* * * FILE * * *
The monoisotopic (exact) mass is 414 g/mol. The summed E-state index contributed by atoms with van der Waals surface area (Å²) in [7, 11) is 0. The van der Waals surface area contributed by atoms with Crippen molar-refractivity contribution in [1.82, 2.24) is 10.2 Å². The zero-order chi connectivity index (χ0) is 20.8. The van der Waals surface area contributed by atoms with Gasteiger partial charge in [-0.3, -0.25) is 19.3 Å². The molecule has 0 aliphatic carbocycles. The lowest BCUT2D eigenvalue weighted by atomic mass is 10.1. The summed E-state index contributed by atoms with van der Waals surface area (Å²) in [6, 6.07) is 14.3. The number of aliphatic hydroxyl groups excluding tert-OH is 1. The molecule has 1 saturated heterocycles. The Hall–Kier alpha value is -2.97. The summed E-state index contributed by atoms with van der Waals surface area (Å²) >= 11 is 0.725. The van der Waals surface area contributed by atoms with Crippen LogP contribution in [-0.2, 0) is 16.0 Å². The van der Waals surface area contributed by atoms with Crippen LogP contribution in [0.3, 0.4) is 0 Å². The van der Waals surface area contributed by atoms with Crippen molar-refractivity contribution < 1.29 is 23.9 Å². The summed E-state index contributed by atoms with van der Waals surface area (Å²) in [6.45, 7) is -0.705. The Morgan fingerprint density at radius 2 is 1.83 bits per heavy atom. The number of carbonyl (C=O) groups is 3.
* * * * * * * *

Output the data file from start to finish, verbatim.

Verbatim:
The monoisotopic (exact) mass is 414 g/mol. The summed E-state index contributed by atoms with van der Waals surface area (Å²) in [7, 11) is 0. The van der Waals surface area contributed by atoms with Crippen molar-refractivity contribution in [1.82, 2.24) is 10.2 Å². The zero-order chi connectivity index (χ0) is 20.8. The van der Waals surface area contributed by atoms with Gasteiger partial charge in [-0.3, -0.25) is 19.3 Å². The molecule has 0 aliphatic carbocycles. The lowest BCUT2D eigenvalue weighted by atomic mass is 10.1. The summed E-state index contributed by atoms with van der Waals surface area (Å²) in [6, 6.07) is 14.3. The number of aliphatic hydroxyl groups excluding tert-OH is 1. The molecule has 1 saturated heterocycles. The Hall–Kier alpha value is -2.97. The summed E-state index contributed by atoms with van der Waals surface area (Å²) >= 11 is 0.725. The van der Waals surface area contributed by atoms with Crippen LogP contribution in [-0.2, 0) is 16.0 Å². The van der Waals surface area contributed by atoms with Crippen LogP contribution in [0.3, 0.4) is 0 Å². The van der Waals surface area contributed by atoms with Crippen molar-refractivity contribution < 1.29 is 23.9 Å². The summed E-state index contributed by atoms with van der Waals surface area (Å²) in [6.45, 7) is -0.705. The Morgan fingerprint density at radius 2 is 1.83 bits per heavy atom. The number of carbonyl (C=O) groups is 3.